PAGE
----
Tuesday, March 1, 2011

Major League Baseball's Super Prospect

With the 2011 Major League Baseball regular season quickly approaching, fans begin to wonder which young rookie phenom will make a splash this year.  Steven Strasburg of the Washington Nationals created the buzz last year.  Steve Strasburg shed new light on the so-called ‘cannot miss, once in a lifetime prospect’ and reached a level of hype that nobody believed could be duplicated.  And then the Nationals did it again.

‘With the first pick in the 2010 Major League Baseball Amateur Draft, the Washington Nationals select Bryce Harper!’  The rarest of prospects, Bryce Harper quickly joined Steven Strasburg as the face of the Washington Nationals’ future.  But what do we really know about Bryce Harper to already put him in such an elite category?  He is only 18 years old.  He put up absolutely silly numbers throughout his high school baseball career in a highly competitive Nevada league.  He dropped out of high school to get his GED so he could be drafted into Major League Baseball sooner, by the way putting up astonishing numbers as a JUCO.  And of course we know that the legend himself hit the longest home run in Tropicana Field (home of the Tampa Bay Rays) history at age 16.

Baseball scouts drool over Bryce Harper, but what do they really say about him?  Many describe Bryce Harper as a five tool player, a major league baseball body, and one of those ‘cannot miss, once in a lifetime prospects.’  Uh oh, red flags!  For you who have read Michael Lewis’s Moneyball, you all the can see the red flags as well.  High school baseball prospect.  Major league baseball body.  The dreaded label of being a once in a lifetime prospect.  Do all of those red flags remind you of someone?  Ah yes, Billy Beane.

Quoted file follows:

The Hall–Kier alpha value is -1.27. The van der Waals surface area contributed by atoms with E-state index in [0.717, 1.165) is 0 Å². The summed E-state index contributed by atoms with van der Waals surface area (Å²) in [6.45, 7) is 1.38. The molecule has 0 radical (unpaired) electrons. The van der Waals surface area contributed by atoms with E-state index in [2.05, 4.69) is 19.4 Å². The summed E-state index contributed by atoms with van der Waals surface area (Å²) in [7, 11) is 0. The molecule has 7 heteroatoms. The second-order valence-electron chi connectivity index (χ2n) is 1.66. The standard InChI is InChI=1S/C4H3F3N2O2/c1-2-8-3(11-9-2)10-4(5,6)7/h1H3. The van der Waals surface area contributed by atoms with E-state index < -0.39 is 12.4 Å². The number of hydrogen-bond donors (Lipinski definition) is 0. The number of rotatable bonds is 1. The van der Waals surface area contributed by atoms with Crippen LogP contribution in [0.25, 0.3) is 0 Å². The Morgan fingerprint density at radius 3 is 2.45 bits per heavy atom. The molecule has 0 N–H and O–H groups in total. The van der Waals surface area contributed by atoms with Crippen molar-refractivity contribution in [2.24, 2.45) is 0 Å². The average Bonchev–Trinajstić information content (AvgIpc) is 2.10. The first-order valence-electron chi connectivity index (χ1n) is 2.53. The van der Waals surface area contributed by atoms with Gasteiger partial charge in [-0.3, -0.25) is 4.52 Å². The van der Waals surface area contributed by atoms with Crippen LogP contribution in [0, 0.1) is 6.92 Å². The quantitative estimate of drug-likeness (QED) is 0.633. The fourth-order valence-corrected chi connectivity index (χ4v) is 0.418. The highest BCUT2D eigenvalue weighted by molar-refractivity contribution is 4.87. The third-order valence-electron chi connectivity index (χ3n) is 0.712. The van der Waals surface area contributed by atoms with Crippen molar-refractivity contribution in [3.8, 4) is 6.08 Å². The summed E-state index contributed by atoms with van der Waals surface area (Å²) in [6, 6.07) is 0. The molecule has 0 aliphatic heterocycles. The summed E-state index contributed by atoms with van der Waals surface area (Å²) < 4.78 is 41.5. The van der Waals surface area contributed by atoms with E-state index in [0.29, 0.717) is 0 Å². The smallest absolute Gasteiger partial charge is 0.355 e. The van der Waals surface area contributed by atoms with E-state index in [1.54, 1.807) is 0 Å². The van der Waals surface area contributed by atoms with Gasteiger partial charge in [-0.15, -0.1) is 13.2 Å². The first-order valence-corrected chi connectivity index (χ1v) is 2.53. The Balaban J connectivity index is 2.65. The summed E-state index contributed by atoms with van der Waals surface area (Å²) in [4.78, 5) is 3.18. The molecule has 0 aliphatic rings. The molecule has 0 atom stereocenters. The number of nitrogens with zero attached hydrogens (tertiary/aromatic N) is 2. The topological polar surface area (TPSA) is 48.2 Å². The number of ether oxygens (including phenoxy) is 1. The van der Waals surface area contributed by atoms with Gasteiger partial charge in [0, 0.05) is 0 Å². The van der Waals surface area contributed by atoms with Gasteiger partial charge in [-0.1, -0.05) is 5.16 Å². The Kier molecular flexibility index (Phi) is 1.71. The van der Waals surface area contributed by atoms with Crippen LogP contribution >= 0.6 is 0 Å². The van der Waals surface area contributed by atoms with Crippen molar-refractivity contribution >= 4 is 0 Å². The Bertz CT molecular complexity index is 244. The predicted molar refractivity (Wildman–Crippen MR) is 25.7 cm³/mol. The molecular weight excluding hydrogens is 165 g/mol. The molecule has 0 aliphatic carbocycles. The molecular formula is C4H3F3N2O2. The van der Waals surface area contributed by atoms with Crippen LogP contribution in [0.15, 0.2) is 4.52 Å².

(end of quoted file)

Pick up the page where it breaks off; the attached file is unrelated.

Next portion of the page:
Billy Beane was the super, Bryce Harper type, prospect of the 1980 MLB Draft.  However, if you ask the average baseball fan what Billy Beane did during his playing career, they would probably look at you funny wondering if he even played in the majors.  Contrary to the belief of some, he played in the minors with multiple unsuccessful trips to the majors.  Though Billy Beane was a freak athlete, he had a flaw that prevented him from ever being successful at the major league level.  His flaw was that he was never faced with a slump or personal defeat before getting drafted.  When he started playing in the minors he couldn’t handle the struggling and the challenges, something he would never mentally bypass and something that would ultimately end his playing career. 

Bryce Harper has yet to face a major slump or a personal struggle in his young baseball career.  With his first season in the minors upcoming, it will be interesting to see how he fares.  The point is not to say Bryce Harper is going to fizzle out of Major League Baseball and become a bust just like Billy Beane.  The point is to highlight that Bryce Harper is the exact same type of prospect that Billy Beane was and the exact same prospect that Moneyball says to be cautious of.  So, before we all give Bryce Harper our Hall of Fame votes, let’s just see what he can do in his first season.

-Written by Kevin Rossi

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